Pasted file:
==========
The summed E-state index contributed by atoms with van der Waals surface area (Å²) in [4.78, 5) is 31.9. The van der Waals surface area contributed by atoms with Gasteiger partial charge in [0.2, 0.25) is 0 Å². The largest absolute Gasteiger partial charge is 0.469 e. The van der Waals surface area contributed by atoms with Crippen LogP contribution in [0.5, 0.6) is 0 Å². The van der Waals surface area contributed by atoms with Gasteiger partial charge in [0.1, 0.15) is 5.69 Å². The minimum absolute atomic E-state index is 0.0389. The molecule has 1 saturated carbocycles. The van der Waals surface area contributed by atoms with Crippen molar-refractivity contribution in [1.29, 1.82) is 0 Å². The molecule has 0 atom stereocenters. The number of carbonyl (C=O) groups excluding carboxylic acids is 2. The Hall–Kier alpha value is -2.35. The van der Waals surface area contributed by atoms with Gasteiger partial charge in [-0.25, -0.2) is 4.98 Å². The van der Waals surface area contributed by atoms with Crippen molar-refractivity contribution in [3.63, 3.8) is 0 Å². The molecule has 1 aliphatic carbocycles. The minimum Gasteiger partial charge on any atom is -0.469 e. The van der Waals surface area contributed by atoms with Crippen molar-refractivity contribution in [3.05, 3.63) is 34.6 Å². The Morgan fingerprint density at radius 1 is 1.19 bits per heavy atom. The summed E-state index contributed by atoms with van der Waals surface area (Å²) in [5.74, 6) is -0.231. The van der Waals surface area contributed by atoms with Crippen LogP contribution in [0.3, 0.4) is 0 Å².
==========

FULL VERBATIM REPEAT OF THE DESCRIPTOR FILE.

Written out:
The summed E-state index contributed by atoms with van der Waals surface area (Å²) in [4.78, 5) is 31.9. The van der Waals surface area contributed by atoms with Gasteiger partial charge in [0.2, 0.25) is 0 Å². The largest absolute Gasteiger partial charge is 0.469 e. The van der Waals surface area contributed by atoms with Crippen LogP contribution in [0.5, 0.6) is 0 Å². The van der Waals surface area contributed by atoms with Gasteiger partial charge in [0.1, 0.15) is 5.69 Å². The minimum absolute atomic E-state index is 0.0389. The molecule has 1 saturated carbocycles. The van der Waals surface area contributed by atoms with Crippen molar-refractivity contribution in [1.29, 1.82) is 0 Å². The molecule has 0 atom stereocenters. The number of carbonyl (C=O) groups excluding carboxylic acids is 2. The Hall–Kier alpha value is -2.35. The van der Waals surface area contributed by atoms with Gasteiger partial charge in [-0.25, -0.2) is 4.98 Å². The van der Waals surface area contributed by atoms with Crippen molar-refractivity contribution in [3.63, 3.8) is 0 Å². The molecule has 1 aliphatic carbocycles. The minimum Gasteiger partial charge on any atom is -0.469 e. The van der Waals surface area contributed by atoms with Crippen molar-refractivity contribution in [3.05, 3.63) is 34.6 Å². The Morgan fingerprint density at radius 1 is 1.19 bits per heavy atom. The summed E-state index contributed by atoms with van der Waals surface area (Å²) in [5.74, 6) is -0.231. The van der Waals surface area contributed by atoms with Crippen LogP contribution in [0.3, 0.4) is 0 Å².